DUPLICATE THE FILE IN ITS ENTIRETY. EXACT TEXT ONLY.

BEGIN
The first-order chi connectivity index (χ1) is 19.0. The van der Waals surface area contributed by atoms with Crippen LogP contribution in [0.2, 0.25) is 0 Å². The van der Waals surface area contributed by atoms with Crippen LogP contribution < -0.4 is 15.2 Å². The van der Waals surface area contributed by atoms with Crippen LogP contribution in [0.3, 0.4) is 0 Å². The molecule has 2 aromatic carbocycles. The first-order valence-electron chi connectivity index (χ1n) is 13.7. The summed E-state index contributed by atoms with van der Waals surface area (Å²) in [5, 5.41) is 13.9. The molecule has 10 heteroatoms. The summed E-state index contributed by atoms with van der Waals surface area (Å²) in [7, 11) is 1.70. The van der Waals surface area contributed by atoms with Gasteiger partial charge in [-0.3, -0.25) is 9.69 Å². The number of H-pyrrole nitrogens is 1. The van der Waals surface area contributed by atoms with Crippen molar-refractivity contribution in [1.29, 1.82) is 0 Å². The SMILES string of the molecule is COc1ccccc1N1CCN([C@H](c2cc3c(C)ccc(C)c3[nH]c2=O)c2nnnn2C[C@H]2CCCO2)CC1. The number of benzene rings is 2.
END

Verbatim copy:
The first-order chi connectivity index (χ1) is 19.0. The van der Waals surface area contributed by atoms with Crippen LogP contribution in [0.2, 0.25) is 0 Å². The van der Waals surface area contributed by atoms with Crippen LogP contribution < -0.4 is 15.2 Å². The van der Waals surface area contributed by atoms with Crippen LogP contribution in [0.3, 0.4) is 0 Å². The molecule has 2 aromatic carbocycles. The first-order valence-electron chi connectivity index (χ1n) is 13.7. The summed E-state index contributed by atoms with van der Waals surface area (Å²) in [5, 5.41) is 13.9. The molecule has 10 heteroatoms. The summed E-state index contributed by atoms with van der Waals surface area (Å²) in [7, 11) is 1.70. The van der Waals surface area contributed by atoms with Gasteiger partial charge in [-0.3, -0.25) is 9.69 Å². The number of H-pyrrole nitrogens is 1. The van der Waals surface area contributed by atoms with Crippen molar-refractivity contribution in [1.29, 1.82) is 0 Å². The SMILES string of the molecule is COc1ccccc1N1CCN([C@H](c2cc3c(C)ccc(C)c3[nH]c2=O)c2nnnn2C[C@H]2CCCO2)CC1. The number of benzene rings is 2.